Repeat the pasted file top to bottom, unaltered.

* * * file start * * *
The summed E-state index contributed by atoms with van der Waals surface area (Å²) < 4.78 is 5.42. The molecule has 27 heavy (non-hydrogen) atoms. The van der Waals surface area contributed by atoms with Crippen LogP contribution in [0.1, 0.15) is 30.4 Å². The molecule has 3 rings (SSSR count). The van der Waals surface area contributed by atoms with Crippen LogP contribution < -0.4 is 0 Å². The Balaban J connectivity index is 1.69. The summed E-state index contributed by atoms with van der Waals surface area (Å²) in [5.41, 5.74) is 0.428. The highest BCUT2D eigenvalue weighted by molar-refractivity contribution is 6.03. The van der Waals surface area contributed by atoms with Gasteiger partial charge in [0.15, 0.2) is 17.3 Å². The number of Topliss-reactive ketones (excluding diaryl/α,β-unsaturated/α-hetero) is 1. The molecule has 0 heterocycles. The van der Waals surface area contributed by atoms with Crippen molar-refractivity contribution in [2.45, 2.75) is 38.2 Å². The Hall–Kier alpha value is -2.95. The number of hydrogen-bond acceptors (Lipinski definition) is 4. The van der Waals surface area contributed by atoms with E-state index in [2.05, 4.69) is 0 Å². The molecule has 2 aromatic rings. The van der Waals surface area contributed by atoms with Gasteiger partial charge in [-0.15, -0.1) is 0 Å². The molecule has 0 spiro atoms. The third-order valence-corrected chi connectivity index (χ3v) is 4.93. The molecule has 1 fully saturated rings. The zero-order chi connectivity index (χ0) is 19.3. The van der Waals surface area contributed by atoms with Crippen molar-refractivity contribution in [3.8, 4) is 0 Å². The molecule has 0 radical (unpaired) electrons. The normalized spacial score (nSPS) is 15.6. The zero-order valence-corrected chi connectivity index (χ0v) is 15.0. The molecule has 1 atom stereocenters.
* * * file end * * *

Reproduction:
The summed E-state index contributed by atoms with van der Waals surface area (Å²) < 4.78 is 5.42. The molecule has 27 heavy (non-hydrogen) atoms. The van der Waals surface area contributed by atoms with Crippen LogP contribution in [0.1, 0.15) is 30.4 Å². The molecule has 3 rings (SSSR count). The van der Waals surface area contributed by atoms with Crippen LogP contribution < -0.4 is 0 Å². The Balaban J connectivity index is 1.69. The summed E-state index contributed by atoms with van der Waals surface area (Å²) in [5.41, 5.74) is 0.428. The highest BCUT2D eigenvalue weighted by molar-refractivity contribution is 6.03. The van der Waals surface area contributed by atoms with Gasteiger partial charge in [0.15, 0.2) is 17.3 Å². The number of Topliss-reactive ketones (excluding diaryl/α,β-unsaturated/α-hetero) is 1. The molecule has 0 heterocycles. The van der Waals surface area contributed by atoms with Crippen molar-refractivity contribution in [2.45, 2.75) is 38.2 Å². The Hall–Kier alpha value is -2.95. The number of hydrogen-bond acceptors (Lipinski definition) is 4. The van der Waals surface area contributed by atoms with E-state index in [2.05, 4.69) is 0 Å². The molecule has 2 aromatic rings. The van der Waals surface area contributed by atoms with Gasteiger partial charge in [-0.15, -0.1) is 0 Å². The molecule has 0 spiro atoms. The third-order valence-corrected chi connectivity index (χ3v) is 4.93. The molecule has 1 fully saturated rings. The zero-order chi connectivity index (χ0) is 19.3. The van der Waals surface area contributed by atoms with Crippen molar-refractivity contribution in [3.8, 4) is 0 Å². The molecule has 0 radical (unpaired) electrons. The normalized spacial score (nSPS) is 15.6. The zero-order valence-corrected chi connectivity index (χ0v) is 15.0. The molecule has 1 atom stereocenters.